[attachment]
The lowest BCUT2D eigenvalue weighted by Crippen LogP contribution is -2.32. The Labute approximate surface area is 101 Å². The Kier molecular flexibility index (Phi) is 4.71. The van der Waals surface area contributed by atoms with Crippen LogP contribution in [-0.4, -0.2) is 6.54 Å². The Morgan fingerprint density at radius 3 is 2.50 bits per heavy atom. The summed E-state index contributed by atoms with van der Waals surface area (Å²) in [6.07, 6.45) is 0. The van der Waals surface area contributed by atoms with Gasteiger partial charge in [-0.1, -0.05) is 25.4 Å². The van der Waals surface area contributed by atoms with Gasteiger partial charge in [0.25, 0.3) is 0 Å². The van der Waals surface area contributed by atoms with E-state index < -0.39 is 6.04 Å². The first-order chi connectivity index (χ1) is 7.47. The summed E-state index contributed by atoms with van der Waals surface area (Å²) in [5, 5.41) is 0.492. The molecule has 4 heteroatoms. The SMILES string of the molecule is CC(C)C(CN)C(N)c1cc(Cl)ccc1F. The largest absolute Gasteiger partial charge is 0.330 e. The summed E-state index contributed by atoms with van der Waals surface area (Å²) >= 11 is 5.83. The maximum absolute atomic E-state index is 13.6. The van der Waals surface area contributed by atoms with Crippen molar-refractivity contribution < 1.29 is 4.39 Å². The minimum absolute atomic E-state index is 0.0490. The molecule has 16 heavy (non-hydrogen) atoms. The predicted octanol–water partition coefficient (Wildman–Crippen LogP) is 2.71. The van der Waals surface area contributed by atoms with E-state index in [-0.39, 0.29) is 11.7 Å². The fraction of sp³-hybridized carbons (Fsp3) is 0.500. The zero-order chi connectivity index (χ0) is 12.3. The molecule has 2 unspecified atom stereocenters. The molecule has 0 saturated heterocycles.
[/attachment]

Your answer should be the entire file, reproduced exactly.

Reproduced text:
The lowest BCUT2D eigenvalue weighted by Crippen LogP contribution is -2.32. The Labute approximate surface area is 101 Å². The Kier molecular flexibility index (Phi) is 4.71. The van der Waals surface area contributed by atoms with Crippen LogP contribution in [-0.4, -0.2) is 6.54 Å². The Morgan fingerprint density at radius 3 is 2.50 bits per heavy atom. The summed E-state index contributed by atoms with van der Waals surface area (Å²) in [6.07, 6.45) is 0. The van der Waals surface area contributed by atoms with Gasteiger partial charge in [-0.1, -0.05) is 25.4 Å². The van der Waals surface area contributed by atoms with Gasteiger partial charge in [0.25, 0.3) is 0 Å². The van der Waals surface area contributed by atoms with E-state index < -0.39 is 6.04 Å². The first-order chi connectivity index (χ1) is 7.47. The summed E-state index contributed by atoms with van der Waals surface area (Å²) in [5, 5.41) is 0.492. The molecule has 4 heteroatoms. The SMILES string of the molecule is CC(C)C(CN)C(N)c1cc(Cl)ccc1F. The largest absolute Gasteiger partial charge is 0.330 e. The summed E-state index contributed by atoms with van der Waals surface area (Å²) >= 11 is 5.83. The maximum absolute atomic E-state index is 13.6. The van der Waals surface area contributed by atoms with Crippen molar-refractivity contribution < 1.29 is 4.39 Å². The minimum absolute atomic E-state index is 0.0490. The molecule has 16 heavy (non-hydrogen) atoms. The predicted octanol–water partition coefficient (Wildman–Crippen LogP) is 2.71. The van der Waals surface area contributed by atoms with E-state index in [-0.39, 0.29) is 11.7 Å². The fraction of sp³-hybridized carbons (Fsp3) is 0.500. The zero-order chi connectivity index (χ0) is 12.3. The molecule has 2 unspecified atom stereocenters. The molecule has 0 saturated heterocycles.